Prepayment privileges allow a borrower to prepay a portion of the mortgage principal before it’s due without a penalty. There are limitations to this. It’s basically paying more than your agreed upon mortgage payment and is applied directly to the principal amount owing.
Types of Prepayment Privileges
If you have an open mortgage, you can pay anything over the agreed-upon mortgage payment. Any prepayment goes directly toward paying down the principal. This is a great feature but typically carries a higher interest rate since it can be paid off at any time.
Closed mortgage prepayment options vary among lenders. Lump-sum payments, payment double-ups, and scheduled increases to their regular mortgage payment amount are few.
Using a tax refund is a way to make a lump sum payment towards your mortgage and significantly reduces your interest costs.
Many borrowers don’t have the means to do a large lump sum payment. This is why lenders allow lump-sum payments of a minimum of $100.00.
Some lenders calculate this period from the calendar year to the calendar year. Others calculate this period from the anniversary date to the anniversary date. Terms of making prepayments can range from 10% to 20% of the original mortgage amount each year.
Lump-sum payments have a greater impact on your mortgage, even more than just increasing your regular mortgage payments. Each lump sum you make is applied directly to the principal of your mortgage.
This reduces the amount of interest you pay each month and in turn, reduces your scheduled amortization period. We all dream of making lump-sum payments, however, it’s not realistic for many. This is why its easier to increase your regular payments to have a small amount going towards principal each payment date.
Paying your mortgage in either a biweekly or weekly payment also helps to chip away at your mortgage balance.
Some lenders offer a “skip a mortgage payment” option, with restrictions on how many times each can occur in a specific period.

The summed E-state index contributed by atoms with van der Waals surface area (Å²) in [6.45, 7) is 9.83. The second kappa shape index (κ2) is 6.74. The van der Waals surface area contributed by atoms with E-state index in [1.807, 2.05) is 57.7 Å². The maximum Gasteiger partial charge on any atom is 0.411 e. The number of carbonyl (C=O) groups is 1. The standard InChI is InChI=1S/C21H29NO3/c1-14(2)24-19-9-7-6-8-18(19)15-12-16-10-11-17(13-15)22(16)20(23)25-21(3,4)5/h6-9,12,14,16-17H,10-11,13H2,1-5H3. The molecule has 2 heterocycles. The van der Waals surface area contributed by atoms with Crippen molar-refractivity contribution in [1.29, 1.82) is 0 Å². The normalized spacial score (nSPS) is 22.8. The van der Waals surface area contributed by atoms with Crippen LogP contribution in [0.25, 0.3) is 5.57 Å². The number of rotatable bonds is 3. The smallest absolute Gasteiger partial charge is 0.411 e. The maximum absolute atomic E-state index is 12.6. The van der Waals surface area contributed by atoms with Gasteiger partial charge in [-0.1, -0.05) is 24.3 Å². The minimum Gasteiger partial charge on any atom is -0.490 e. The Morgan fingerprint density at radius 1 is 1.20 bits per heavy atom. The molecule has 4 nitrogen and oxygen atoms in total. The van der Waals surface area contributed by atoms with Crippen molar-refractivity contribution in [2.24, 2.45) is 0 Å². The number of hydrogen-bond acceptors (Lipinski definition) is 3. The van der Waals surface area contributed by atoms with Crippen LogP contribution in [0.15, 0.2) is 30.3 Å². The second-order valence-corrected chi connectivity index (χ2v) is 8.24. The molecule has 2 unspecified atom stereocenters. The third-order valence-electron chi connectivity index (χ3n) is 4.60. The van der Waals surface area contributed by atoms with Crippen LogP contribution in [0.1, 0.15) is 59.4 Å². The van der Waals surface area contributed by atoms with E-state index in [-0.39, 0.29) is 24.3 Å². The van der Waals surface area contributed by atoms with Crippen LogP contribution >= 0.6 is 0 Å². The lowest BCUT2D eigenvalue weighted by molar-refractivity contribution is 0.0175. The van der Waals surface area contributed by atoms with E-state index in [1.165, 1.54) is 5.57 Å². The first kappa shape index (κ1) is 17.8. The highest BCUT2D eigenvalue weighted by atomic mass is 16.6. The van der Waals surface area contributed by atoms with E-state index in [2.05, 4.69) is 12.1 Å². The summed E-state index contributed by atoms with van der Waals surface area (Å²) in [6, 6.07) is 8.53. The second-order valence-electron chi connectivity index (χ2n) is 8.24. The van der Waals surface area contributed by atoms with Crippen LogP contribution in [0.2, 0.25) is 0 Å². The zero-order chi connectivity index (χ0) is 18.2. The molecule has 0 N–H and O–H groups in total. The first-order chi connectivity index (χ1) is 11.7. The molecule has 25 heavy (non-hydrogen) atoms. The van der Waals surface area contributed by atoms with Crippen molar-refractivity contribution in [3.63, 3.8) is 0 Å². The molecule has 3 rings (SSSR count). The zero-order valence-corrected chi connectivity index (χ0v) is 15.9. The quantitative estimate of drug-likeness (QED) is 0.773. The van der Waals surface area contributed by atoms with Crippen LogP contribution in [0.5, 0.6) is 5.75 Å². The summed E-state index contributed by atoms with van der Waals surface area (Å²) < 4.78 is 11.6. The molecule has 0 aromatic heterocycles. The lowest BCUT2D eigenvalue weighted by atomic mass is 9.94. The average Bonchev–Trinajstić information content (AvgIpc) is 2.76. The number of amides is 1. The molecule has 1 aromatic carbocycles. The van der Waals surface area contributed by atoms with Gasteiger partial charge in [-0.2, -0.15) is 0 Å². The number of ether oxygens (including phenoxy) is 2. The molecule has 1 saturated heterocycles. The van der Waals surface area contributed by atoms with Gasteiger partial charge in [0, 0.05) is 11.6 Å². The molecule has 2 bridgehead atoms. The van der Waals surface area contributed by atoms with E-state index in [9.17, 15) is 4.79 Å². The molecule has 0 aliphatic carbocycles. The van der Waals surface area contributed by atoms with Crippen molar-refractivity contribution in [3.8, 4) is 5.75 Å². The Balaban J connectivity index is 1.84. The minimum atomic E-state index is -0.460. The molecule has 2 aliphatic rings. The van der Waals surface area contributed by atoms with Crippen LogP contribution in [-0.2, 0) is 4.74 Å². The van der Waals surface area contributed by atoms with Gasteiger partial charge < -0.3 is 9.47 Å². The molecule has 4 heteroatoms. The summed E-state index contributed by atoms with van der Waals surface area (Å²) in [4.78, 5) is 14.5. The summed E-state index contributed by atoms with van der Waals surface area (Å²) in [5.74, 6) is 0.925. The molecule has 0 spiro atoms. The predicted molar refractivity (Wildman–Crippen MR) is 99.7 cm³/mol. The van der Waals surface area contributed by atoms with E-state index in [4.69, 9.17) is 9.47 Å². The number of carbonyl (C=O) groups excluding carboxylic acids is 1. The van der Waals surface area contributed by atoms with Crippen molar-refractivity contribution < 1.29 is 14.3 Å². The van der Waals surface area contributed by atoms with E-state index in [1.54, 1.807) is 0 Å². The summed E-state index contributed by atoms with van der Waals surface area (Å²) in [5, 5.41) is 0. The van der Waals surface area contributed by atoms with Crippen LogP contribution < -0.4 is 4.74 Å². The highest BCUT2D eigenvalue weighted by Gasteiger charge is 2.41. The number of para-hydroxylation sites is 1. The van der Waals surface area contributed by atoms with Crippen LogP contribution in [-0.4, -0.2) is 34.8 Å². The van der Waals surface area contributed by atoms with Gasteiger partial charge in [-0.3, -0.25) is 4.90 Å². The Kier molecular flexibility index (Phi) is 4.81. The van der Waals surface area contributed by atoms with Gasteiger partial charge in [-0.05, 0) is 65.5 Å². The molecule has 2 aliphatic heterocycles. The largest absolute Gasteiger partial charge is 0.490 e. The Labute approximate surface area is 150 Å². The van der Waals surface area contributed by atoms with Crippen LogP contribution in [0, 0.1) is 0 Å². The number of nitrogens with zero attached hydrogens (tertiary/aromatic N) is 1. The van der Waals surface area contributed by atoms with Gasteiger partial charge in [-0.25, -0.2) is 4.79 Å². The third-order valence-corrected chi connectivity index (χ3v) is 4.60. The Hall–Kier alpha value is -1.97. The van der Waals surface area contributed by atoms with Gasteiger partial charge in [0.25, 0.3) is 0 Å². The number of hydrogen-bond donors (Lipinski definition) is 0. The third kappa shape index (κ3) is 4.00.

Closed vs Open mortgage terms
A closed mortgage provides a lower interest rate however if you sell before the term is up, your lender will charge you a prepayment penalty. This is because you are breaking your agreed upon contract before its date. This means the lender is missing out on the interest you have agreed to pay them. Open mortgages come with a higher interest rate, however, can pay it off at any time with no penalties.
How Are Prepayment Penalties Calculated?
In Canada, prepayment penalties on closed mortgages are calculated either 3 months interest or the interest rate differential (IRD), whichever is greater for the lender.
Lenders calculate these (IRD)’s very differently which can often outweigh any savings you may have had acquiring a lower rate.
Some lenders calculate the payout penalty based on the contract rate. Some base it on the bank’s posted rate for the remaining term.
Say you have a 5-year mortgage, 2 years later you sell because you have lost your job. You would still owe the bank for 3 years of interest. If you were paying the bank 6% interest and they can now only lend money out at 4%, you have to pay back the difference. The greater the time left on the term, the greater the IRD penalty, as the difference in interest is incurred for a longer period of time.
Life is unpredictable, and curveballs come out of nowhere. If you find yourself in a situation where you need to break your mortgage, there are a few ways to help reduce the penalty. Knowing what these penalties could look like before you choose your mortgage lender is of key importance.
An interest rate could be the same amongst a couple of lenders but the payout penalties can be significantly different. Working with a trusted mortgage advisor who can show you how the same mortgage with 5 different banks penalties could look like. Some are much higher than other and you want to make sure you make the right choice in the very beginning.